Modeling Stakeholder Acceptance of Solutions to Environmental Problems
University of Maine
- Caroline Noblet, Economics
- Laura Lindenfeld, Communication
- Jessica Leahy, Forest Resources
- Linda Silka, Margaret Chase Smith Policy Center
- Mark Anderson, Economics
This proposal will provide crucial knowledge about how people evaluate environmental/resource
management problems and potential technological approaches to these problems. We will also evaluate approaches to measure and change people’s environmental values. This knowledge will help design, and
test the effectiveness of various information strategies to educate and promote environmental solutions.
This proposal provides fundamental research by increasing knowledge of how a broad array of factors may influence a person’s evaluation of ‘public good’ attributes.1 We do this by expanding and testing current economic and psychological models of stakeholder values. In addition, we will combine choice and technology adoption models into a more unified framework since many environmental solutions are developed or enhanced through the use of new technologies/approaches/methods (hereafter,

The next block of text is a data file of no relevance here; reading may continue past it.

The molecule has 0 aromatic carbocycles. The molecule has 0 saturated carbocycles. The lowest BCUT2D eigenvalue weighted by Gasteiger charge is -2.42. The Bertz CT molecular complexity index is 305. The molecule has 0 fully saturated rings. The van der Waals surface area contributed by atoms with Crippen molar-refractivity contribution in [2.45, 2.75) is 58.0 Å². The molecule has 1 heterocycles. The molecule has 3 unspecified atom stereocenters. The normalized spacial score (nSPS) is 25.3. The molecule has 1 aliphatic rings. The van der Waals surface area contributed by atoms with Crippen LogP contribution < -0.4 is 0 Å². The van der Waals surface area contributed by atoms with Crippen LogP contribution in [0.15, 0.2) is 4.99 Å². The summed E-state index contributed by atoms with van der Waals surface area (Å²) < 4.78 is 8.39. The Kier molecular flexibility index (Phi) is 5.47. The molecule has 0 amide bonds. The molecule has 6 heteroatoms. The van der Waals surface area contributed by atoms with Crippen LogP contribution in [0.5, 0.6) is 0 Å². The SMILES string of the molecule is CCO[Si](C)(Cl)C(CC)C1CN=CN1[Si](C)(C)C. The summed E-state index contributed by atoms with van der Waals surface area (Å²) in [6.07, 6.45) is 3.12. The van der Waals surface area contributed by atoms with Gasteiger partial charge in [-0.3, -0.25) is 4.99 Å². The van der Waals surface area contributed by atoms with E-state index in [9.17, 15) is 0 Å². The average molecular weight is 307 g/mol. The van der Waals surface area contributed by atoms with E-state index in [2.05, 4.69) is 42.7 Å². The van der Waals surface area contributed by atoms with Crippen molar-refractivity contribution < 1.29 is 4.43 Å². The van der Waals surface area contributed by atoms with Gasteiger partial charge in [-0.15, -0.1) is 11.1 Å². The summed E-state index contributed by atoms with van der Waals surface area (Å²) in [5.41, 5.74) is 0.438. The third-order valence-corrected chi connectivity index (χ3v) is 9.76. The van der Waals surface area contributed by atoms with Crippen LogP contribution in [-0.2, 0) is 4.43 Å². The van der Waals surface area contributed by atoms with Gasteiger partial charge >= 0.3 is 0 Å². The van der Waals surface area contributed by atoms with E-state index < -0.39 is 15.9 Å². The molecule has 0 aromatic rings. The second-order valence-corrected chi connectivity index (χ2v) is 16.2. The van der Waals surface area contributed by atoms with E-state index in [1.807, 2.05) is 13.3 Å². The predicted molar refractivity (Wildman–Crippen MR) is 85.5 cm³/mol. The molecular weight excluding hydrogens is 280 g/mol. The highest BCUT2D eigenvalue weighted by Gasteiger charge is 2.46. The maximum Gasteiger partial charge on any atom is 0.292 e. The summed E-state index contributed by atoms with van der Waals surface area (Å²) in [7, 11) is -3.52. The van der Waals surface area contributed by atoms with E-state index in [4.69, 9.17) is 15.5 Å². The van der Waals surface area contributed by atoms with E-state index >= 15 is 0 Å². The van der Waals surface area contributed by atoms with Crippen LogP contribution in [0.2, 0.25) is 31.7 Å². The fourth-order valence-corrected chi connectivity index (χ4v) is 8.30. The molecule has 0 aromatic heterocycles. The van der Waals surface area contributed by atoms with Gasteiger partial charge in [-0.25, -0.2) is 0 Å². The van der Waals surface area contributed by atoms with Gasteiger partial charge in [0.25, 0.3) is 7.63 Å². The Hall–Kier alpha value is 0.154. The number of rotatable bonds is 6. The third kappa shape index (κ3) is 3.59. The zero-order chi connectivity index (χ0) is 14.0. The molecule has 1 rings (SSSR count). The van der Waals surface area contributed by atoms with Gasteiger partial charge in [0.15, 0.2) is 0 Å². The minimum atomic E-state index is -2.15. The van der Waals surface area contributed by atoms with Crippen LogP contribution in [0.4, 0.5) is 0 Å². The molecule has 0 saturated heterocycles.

technologies), and people are skeptical or resistant to accepting them. For example, one strategy to combat global warming would be to develop technologies that would reduce the burning of fossil fuels.
Our application deals with two alternative technologies – deepwater offshore wind power (hereafter, wind power) and wood-based biofuels.
In the short run, this proposal will fully integrate researchers from various K-A social-science disciplines (economics, psychology and communications). In the long run, this proposal will lead to future proposals to fully integrate researchers from the social science disciplines with environmental and social science researchers who are members of DeepCwind (a consortium of researchers examining the feasibility of wind power). Although the application is related to wind power development, the research questions are focused on how individuals evaluate potential social, economic and environmental tradeoffs inherent in solving many environmental problems. Understanding these processes is one of the first steps to creating“a … means of evaluating the effectiveness of communication and decision-making …; leading to improvements in translating scientific knowledge … into individual and collective actions” (SSI).